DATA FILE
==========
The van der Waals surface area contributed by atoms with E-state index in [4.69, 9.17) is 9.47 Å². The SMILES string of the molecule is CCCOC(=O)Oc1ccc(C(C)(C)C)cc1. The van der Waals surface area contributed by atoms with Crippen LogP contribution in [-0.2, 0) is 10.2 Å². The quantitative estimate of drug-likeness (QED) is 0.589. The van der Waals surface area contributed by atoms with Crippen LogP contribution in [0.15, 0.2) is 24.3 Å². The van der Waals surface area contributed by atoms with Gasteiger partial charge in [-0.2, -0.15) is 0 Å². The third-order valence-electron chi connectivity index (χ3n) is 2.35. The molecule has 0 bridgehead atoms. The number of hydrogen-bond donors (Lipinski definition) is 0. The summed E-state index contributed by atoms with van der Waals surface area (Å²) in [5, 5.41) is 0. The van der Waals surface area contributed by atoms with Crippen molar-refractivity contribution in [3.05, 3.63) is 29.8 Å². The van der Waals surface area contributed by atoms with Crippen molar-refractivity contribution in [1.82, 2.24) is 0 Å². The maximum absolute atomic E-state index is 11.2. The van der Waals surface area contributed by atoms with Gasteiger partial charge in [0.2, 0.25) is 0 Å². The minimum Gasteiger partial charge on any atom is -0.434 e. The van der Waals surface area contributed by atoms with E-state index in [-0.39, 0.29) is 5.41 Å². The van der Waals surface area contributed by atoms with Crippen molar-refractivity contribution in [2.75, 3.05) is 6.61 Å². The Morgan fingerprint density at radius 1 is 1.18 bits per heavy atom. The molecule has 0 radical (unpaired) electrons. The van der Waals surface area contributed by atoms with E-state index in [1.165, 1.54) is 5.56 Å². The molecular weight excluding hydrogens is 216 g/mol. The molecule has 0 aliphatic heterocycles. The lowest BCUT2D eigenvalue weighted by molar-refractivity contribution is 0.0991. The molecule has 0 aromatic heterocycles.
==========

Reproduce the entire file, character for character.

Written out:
The van der Waals surface area contributed by atoms with E-state index in [4.69, 9.17) is 9.47 Å². The SMILES string of the molecule is CCCOC(=O)Oc1ccc(C(C)(C)C)cc1. The van der Waals surface area contributed by atoms with Crippen LogP contribution in [-0.2, 0) is 10.2 Å². The quantitative estimate of drug-likeness (QED) is 0.589. The van der Waals surface area contributed by atoms with Crippen LogP contribution in [0.15, 0.2) is 24.3 Å². The van der Waals surface area contributed by atoms with Gasteiger partial charge in [-0.2, -0.15) is 0 Å². The third-order valence-electron chi connectivity index (χ3n) is 2.35. The molecule has 0 bridgehead atoms. The number of hydrogen-bond donors (Lipinski definition) is 0. The summed E-state index contributed by atoms with van der Waals surface area (Å²) in [5, 5.41) is 0. The van der Waals surface area contributed by atoms with Crippen molar-refractivity contribution in [3.05, 3.63) is 29.8 Å². The van der Waals surface area contributed by atoms with Crippen molar-refractivity contribution in [1.82, 2.24) is 0 Å². The maximum absolute atomic E-state index is 11.2. The van der Waals surface area contributed by atoms with Gasteiger partial charge in [0.2, 0.25) is 0 Å². The minimum Gasteiger partial charge on any atom is -0.434 e. The van der Waals surface area contributed by atoms with E-state index in [-0.39, 0.29) is 5.41 Å². The van der Waals surface area contributed by atoms with Crippen molar-refractivity contribution in [2.75, 3.05) is 6.61 Å². The Morgan fingerprint density at radius 1 is 1.18 bits per heavy atom. The molecule has 0 radical (unpaired) electrons. The van der Waals surface area contributed by atoms with E-state index in [1.165, 1.54) is 5.56 Å². The molecular weight excluding hydrogens is 216 g/mol. The molecule has 0 aliphatic heterocycles. The lowest BCUT2D eigenvalue weighted by molar-refractivity contribution is 0.0991. The molecule has 0 aromatic heterocycles.